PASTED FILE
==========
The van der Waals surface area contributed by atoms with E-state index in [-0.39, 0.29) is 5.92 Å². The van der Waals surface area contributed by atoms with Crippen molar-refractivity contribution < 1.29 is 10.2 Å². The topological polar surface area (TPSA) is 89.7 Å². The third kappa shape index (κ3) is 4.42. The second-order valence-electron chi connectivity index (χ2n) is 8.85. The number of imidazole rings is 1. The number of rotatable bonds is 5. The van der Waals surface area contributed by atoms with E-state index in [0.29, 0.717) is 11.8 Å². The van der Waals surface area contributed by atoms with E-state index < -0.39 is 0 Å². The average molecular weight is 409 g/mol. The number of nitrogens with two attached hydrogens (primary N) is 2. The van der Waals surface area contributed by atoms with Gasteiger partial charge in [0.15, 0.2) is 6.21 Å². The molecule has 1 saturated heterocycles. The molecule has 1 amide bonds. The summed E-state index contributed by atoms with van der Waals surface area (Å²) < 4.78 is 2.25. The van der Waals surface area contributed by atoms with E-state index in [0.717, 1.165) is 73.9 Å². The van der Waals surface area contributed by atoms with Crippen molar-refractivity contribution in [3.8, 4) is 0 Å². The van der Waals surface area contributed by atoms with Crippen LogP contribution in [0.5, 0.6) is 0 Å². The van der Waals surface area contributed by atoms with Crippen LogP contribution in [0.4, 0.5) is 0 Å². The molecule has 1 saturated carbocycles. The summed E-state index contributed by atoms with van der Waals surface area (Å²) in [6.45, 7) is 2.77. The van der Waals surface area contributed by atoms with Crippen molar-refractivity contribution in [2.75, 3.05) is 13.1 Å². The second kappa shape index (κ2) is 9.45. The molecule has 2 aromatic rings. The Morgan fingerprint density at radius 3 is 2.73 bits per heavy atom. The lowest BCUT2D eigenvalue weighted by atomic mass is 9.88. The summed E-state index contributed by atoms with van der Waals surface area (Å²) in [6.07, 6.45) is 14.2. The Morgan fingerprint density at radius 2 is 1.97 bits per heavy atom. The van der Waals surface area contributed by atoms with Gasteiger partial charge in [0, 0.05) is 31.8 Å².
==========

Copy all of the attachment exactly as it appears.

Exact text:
The van der Waals surface area contributed by atoms with E-state index in [-0.39, 0.29) is 5.92 Å². The van der Waals surface area contributed by atoms with Crippen molar-refractivity contribution < 1.29 is 10.2 Å². The topological polar surface area (TPSA) is 89.7 Å². The third kappa shape index (κ3) is 4.42. The second-order valence-electron chi connectivity index (χ2n) is 8.85. The number of imidazole rings is 1. The number of rotatable bonds is 5. The van der Waals surface area contributed by atoms with E-state index in [0.29, 0.717) is 11.8 Å². The van der Waals surface area contributed by atoms with E-state index < -0.39 is 0 Å². The average molecular weight is 409 g/mol. The number of nitrogens with two attached hydrogens (primary N) is 2. The van der Waals surface area contributed by atoms with Gasteiger partial charge in [0.15, 0.2) is 6.21 Å². The molecule has 1 saturated heterocycles. The molecule has 1 amide bonds. The summed E-state index contributed by atoms with van der Waals surface area (Å²) < 4.78 is 2.25. The van der Waals surface area contributed by atoms with E-state index in [0.717, 1.165) is 73.9 Å². The van der Waals surface area contributed by atoms with Crippen molar-refractivity contribution in [3.8, 4) is 0 Å². The van der Waals surface area contributed by atoms with Crippen LogP contribution in [0.5, 0.6) is 0 Å². The van der Waals surface area contributed by atoms with Crippen LogP contribution in [0.4, 0.5) is 0 Å². The molecule has 1 saturated carbocycles. The summed E-state index contributed by atoms with van der Waals surface area (Å²) in [6.45, 7) is 2.77. The van der Waals surface area contributed by atoms with Crippen molar-refractivity contribution in [2.75, 3.05) is 13.1 Å². The second kappa shape index (κ2) is 9.45. The molecule has 2 aromatic rings. The Morgan fingerprint density at radius 3 is 2.73 bits per heavy atom. The lowest BCUT2D eigenvalue weighted by atomic mass is 9.88. The summed E-state index contributed by atoms with van der Waals surface area (Å²) in [6.07, 6.45) is 14.2. The Morgan fingerprint density at radius 2 is 1.97 bits per heavy atom. The van der Waals surface area contributed by atoms with Gasteiger partial charge in [0, 0.05) is 31.8 Å².